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SYFY WIRE Black Panther: Wakanda Forever

'Wakanda Forever': Namor actor Tenoch Huerta didn't know how to swim before diving into role

Talk about being thrown into the deep end!

By Josh Weiss
Black Panther: Wakanda Forever

If you're going to be playing the mighty ruler of an underwater kingdom in a big studio blockbuster, then you should at least know how to doggy paddle, right? Not exactly! When filmmaker Ryan Coogler offered Tenoch Huerta the once-in-a-lifetime role of Namor the Sub-Mariner in Black Panther: Wakanda Forever, the actor didn't know how to swim.

Coogler — who returned to direct and co-write the sequel — asked about his skills in the water, to which Huerta provided a clever response rooted in semantics: "I've never drowned before," he cheekily recalled during an interview for Entertainment Weekly's big preview article on the hotly-anticipated Marvel Cinematic Universe film. "I never lie!" added the veteran of Narcos and The Forever Purge. "I never drowned before, so that's not a lie." 

Talk about being thrown into the deep end!

Speaking to Empire for the magazine's November 2022 issue (now on sale), Huerta admitted that he wasn't even sure what the role was going to be due to a technical glitch on his initial call with the director. "He said something about a shaman and people suffering a transformation, but something went wrong with the Zoom connection and it froze for about five minutes in the middle of his speech," Huerta said. "Then he was back and he asked me, 'What do you think?' I said, 'Yes, thank you!' It wasn't until my team called me the next day that I found out he was offering me Namor. I was like, 'Holy sh**!'"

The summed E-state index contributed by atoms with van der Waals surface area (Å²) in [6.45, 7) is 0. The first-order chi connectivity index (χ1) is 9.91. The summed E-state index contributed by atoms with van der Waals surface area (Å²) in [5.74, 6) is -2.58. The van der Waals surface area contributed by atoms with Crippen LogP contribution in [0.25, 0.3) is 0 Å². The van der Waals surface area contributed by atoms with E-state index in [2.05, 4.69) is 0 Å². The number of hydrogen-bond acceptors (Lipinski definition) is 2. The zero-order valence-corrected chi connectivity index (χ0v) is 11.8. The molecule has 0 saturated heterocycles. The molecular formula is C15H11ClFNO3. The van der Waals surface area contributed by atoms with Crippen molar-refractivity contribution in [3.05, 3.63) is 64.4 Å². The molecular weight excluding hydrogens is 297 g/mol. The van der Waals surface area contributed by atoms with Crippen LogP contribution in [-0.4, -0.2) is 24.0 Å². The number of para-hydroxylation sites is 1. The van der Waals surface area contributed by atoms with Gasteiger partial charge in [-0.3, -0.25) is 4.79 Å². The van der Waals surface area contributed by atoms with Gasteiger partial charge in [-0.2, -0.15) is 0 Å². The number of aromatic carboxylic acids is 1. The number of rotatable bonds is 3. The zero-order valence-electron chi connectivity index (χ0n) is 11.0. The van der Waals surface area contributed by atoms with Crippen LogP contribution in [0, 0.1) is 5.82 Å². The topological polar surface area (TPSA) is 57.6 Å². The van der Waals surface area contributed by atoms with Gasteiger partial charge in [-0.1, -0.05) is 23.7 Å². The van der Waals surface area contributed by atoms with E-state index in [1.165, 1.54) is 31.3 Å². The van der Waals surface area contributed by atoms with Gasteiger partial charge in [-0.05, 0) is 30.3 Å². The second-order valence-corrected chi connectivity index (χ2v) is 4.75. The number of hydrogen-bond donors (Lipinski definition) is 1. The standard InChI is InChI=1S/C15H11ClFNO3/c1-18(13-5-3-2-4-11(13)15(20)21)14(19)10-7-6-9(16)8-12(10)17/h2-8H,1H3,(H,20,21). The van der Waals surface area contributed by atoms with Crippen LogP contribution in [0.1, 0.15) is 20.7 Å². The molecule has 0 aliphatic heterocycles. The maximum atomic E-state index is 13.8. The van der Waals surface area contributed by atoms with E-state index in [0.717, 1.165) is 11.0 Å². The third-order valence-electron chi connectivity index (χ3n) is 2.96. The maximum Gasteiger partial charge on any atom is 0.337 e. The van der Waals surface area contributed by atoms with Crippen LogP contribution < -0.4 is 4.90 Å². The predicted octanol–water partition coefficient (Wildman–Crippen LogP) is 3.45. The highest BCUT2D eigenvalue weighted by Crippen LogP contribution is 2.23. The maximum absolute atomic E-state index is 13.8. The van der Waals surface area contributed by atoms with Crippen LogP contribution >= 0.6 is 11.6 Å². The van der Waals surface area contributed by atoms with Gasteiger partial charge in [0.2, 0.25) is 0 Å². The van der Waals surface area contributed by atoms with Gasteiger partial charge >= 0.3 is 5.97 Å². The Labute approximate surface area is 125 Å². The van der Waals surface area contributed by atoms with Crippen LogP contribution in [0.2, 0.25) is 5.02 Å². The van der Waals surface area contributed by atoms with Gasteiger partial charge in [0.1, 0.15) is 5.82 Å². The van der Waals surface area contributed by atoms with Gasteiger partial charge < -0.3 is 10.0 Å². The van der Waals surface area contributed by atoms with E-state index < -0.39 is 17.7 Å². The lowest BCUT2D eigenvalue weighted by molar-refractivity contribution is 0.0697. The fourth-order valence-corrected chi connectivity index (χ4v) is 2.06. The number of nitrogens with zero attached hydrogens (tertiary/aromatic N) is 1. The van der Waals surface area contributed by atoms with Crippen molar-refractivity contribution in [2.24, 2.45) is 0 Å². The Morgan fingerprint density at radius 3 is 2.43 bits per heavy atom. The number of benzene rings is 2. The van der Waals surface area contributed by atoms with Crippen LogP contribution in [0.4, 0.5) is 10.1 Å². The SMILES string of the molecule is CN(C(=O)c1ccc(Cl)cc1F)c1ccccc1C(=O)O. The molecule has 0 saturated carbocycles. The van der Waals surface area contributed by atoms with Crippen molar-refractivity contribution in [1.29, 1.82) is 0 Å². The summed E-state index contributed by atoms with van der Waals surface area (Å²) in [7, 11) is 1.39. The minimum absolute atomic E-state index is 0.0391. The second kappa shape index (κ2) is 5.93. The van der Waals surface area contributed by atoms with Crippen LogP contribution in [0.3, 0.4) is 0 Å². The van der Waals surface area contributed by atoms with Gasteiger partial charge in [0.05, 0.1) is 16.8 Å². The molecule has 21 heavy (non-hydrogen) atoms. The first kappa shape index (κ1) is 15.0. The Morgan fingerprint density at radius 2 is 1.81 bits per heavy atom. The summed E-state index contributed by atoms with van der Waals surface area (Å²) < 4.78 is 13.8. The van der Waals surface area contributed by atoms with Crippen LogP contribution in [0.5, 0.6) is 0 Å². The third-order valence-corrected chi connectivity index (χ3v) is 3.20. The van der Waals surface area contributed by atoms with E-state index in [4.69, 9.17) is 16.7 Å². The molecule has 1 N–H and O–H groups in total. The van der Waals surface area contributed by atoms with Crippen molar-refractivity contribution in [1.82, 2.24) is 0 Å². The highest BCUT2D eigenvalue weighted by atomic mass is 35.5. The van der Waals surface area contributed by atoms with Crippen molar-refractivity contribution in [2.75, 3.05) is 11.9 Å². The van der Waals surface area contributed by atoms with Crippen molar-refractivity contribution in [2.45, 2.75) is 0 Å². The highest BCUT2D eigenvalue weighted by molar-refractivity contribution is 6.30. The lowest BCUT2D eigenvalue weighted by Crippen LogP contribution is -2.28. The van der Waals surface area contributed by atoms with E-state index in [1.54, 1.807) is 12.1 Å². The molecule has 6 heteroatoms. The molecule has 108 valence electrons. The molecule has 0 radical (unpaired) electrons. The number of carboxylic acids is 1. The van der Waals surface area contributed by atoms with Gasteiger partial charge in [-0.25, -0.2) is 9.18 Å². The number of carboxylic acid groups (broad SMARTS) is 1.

While the film retains core aspects of the beloved character — mainly his Spock-like ears and flapping ankle wings — it does change Namor's aquatic homeland from the Greek-based Atlantis to the Mesoamerican-based Talokan in order to better reflect Huerta's Mexican heritage. Like Wakanda, Talokan mainly prefers to keep to itself, often rebuffing intruders from the outside world. "They often find themselves in conflict because they're not dissimilar," Wakanda Forever producer Nate Moore explained  to EW. "They are these nations that would prefer to be hidden and isolated, with monarchs who are incredibly powerful and have strong points of view about how the world should be."

Production designer Hannah Beachler teased the look of Talokan, promising that it'll be "the freshest" take on Atlantis that viewers have ever seen. "We did a deep dive, because we wanted to get it right," she said, citing Jaws, Close Encounters of the Third Kind, and the artwork of Jack Kirby as major visual inspirations on this project.

Given the sheer amount of underwater scenes, costume designer Ruth E. Carter (who nabbed an Oscar win for her work on the first Black Panther) tested out different fabrics by soaking them in good ol' H2O. "You would put a costume in the water, and it would automatically look like ballet," Carter added. "It looked like those fish we love to watch on the National Geographic channel." In addition, she based certain design choices on the physical appearance of actual marine life such as sharks and lionfish.

Black Panther: Wakanda Forever arrives in theaters everywhere Friday, Nov. 11. Tickets are now on sale.

Looking for more sci-fi content? Check out shows like Resident Alien, Brave New World, Project Blue Book, Eureka, Heroes, Intergalactic, and more streaming now on Peacock.